American Roentgen Ray Society. "Sonography complements physical exam in identifying juvenile inflammatory arthritis in children." ScienceDaily. ScienceDaily, 5 May 2011. <www.sciencedaily.com/releases/2011/05/110505083109.htm>.
American Roentgen Ray Society. (2011, May 5). Sonography complements physical exam in identifying juvenile inflammatory arthritis in children. ScienceDaily. Retrieved July 28, 2014 from www.sciencedaily.com/releases/2011/05/110505083109.htm
American Roentgen Ray Society. "Sonography complements physical exam in identifying juvenile inflammatory arthritis in children." ScienceDaily. www.sciencedaily.com/releases/2011/05/110505083109.htm (accessed July 28, 2014).

Share This




More Health & Medicine News

Monday, July 28, 2014

Featured Research

from universities, journals, and other organizations


Featured Videos

from AP, Reuters, AFP, and other news services

Traditional African Dishes Teach Healthy Eating

Traditional African Dishes Teach Healthy Eating

AP (July 28, 2014) Classes are being offered nationwide to encourage African Americans to learn about cooking fresh foods based on traditional African cuisine. The program is trying to combat obesity, heart disease and other ailments often linked to diet. (July 28) Video provided by AP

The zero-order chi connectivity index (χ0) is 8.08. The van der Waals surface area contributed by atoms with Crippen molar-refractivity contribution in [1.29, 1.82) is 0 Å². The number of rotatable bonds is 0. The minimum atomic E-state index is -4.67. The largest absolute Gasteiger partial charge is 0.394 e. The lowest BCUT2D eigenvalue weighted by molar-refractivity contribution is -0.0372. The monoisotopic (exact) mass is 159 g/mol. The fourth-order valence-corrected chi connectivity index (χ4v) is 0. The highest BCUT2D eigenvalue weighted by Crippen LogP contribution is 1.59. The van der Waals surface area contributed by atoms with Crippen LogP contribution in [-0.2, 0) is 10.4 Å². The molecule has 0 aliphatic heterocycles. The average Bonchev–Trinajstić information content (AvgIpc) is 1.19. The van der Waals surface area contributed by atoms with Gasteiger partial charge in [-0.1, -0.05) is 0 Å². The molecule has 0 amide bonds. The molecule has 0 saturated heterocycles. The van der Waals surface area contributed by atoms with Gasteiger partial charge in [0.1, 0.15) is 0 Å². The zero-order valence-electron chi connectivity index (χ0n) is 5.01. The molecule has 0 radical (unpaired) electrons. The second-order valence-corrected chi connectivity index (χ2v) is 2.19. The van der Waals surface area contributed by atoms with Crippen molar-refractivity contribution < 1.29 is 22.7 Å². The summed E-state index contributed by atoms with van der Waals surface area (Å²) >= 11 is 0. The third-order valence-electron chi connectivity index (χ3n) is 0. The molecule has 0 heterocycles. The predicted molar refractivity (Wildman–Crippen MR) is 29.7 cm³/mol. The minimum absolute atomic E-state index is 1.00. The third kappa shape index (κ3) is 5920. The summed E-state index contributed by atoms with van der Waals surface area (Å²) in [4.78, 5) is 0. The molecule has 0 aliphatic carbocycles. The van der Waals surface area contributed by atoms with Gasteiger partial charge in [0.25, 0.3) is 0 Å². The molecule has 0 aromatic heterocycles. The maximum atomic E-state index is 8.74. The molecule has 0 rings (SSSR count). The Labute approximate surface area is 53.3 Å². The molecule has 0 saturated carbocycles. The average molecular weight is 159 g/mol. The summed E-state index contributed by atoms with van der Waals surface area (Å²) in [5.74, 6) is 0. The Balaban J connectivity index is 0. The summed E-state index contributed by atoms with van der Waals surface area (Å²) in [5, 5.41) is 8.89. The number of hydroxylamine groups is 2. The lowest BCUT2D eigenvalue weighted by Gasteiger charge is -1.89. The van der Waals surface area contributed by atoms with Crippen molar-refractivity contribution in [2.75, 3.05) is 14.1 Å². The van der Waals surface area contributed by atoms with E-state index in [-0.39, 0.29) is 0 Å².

Powered by NewsLook.com
West Africa Gripped by Deadly Ebola Outbreak

West Africa Gripped by Deadly Ebola Outbreak

AFP (July 28, 2014) The worst-ever outbreak of the deadly Ebola epidemic grips west Africa, killing hundreds. Duration: 00:48 Video provided by AFP
Powered by NewsLook.com
Trees Could Save More Than 850 Lives Each Year

Trees Could Save More Than 850 Lives Each Year

Newsy (July 27, 2014) A national study conducted by the USDA Forest Service found that trees collectively save more than 850 lives on an annual basis. Video provided by Newsy
Powered by NewsLook.com
Google's Next Frontier: The Human Body

Google's Next Frontier: The Human Body

Newsy (July 27, 2014) Google is collecting genetic and molecular information to paint a picture of the perfectly healthy human. Video provided by Newsy
Powered by NewsLook.com

Search ScienceDaily

Number of stories in archives: 140,361

Find with keyword(s):
Enter a keyword or phrase to search ScienceDaily for related topics and research stories.

Save/Print:
Share:

Breaking News:
from the past week

In Other News

... from NewsDaily.com

Science News

Health News

Environment News

Technology News



Save/Print:
Share:

Free Subscriptions


Get the latest science news with ScienceDaily's free email newsletters, updated daily and weekly. Or view hourly updated newsfeeds in your RSS reader:

Get Social & Mobile


Keep up to date with the latest news from ScienceDaily via social networks and mobile apps:

Have Feedback?


Tell us what you think of ScienceDaily -- we welcome both positive and negative comments. Have any problems using the site? Questions?
Mobile: iPhone Android Web
Follow: Facebook Twitter Google+
Subscribe: RSS Feeds Email Newsletters
Latest Headlines Health & Medicine Mind & Brain Space & Time Matter & Energy Computers & Math Plants & Animals Earth & Climate Fossils & Ruins